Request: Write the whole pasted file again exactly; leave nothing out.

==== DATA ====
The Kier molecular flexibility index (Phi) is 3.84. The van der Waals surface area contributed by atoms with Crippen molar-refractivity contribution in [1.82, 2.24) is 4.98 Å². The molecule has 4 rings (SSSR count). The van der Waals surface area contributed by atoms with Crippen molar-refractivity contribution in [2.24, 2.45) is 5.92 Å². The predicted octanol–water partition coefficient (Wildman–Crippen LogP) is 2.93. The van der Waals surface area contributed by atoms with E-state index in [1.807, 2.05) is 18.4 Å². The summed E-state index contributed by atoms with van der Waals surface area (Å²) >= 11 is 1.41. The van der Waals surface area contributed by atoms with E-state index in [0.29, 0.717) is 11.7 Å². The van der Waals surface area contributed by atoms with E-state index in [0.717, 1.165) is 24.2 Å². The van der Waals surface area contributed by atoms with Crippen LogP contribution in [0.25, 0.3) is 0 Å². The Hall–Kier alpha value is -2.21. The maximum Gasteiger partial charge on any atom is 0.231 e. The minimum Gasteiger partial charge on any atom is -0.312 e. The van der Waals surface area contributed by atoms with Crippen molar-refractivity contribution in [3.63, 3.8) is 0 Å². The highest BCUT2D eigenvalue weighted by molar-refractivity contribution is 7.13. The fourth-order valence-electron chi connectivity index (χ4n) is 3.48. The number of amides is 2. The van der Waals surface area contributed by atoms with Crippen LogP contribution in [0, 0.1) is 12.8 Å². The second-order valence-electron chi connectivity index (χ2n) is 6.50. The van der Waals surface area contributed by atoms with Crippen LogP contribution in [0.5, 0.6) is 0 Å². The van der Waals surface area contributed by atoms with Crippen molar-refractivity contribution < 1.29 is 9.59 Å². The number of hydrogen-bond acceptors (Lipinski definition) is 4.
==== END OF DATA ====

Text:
The Kier molecular flexibility index (Phi) is 3.84. The van der Waals surface area contributed by atoms with Crippen molar-refractivity contribution in [1.82, 2.24) is 4.98 Å². The molecule has 4 rings (SSSR count). The van der Waals surface area contributed by atoms with Crippen molar-refractivity contribution in [2.24, 2.45) is 5.92 Å². The predicted octanol–water partition coefficient (Wildman–Crippen LogP) is 2.93. The van der Waals surface area contributed by atoms with E-state index in [1.807, 2.05) is 18.4 Å². The summed E-state index contributed by atoms with van der Waals surface area (Å²) >= 11 is 1.41. The van der Waals surface area contributed by atoms with E-state index in [0.29, 0.717) is 11.7 Å². The van der Waals surface area contributed by atoms with E-state index in [0.717, 1.165) is 24.2 Å². The van der Waals surface area contributed by atoms with Crippen LogP contribution in [0.25, 0.3) is 0 Å². The Hall–Kier alpha value is -2.21. The maximum Gasteiger partial charge on any atom is 0.231 e. The minimum Gasteiger partial charge on any atom is -0.312 e. The van der Waals surface area contributed by atoms with Crippen molar-refractivity contribution in [3.63, 3.8) is 0 Å². The highest BCUT2D eigenvalue weighted by molar-refractivity contribution is 7.13. The fourth-order valence-electron chi connectivity index (χ4n) is 3.48. The number of amides is 2. The van der Waals surface area contributed by atoms with Crippen LogP contribution in [0, 0.1) is 12.8 Å². The second-order valence-electron chi connectivity index (χ2n) is 6.50. The van der Waals surface area contributed by atoms with Crippen LogP contribution in [0.5, 0.6) is 0 Å². The van der Waals surface area contributed by atoms with Crippen molar-refractivity contribution < 1.29 is 9.59 Å². The number of hydrogen-bond acceptors (Lipinski definition) is 4.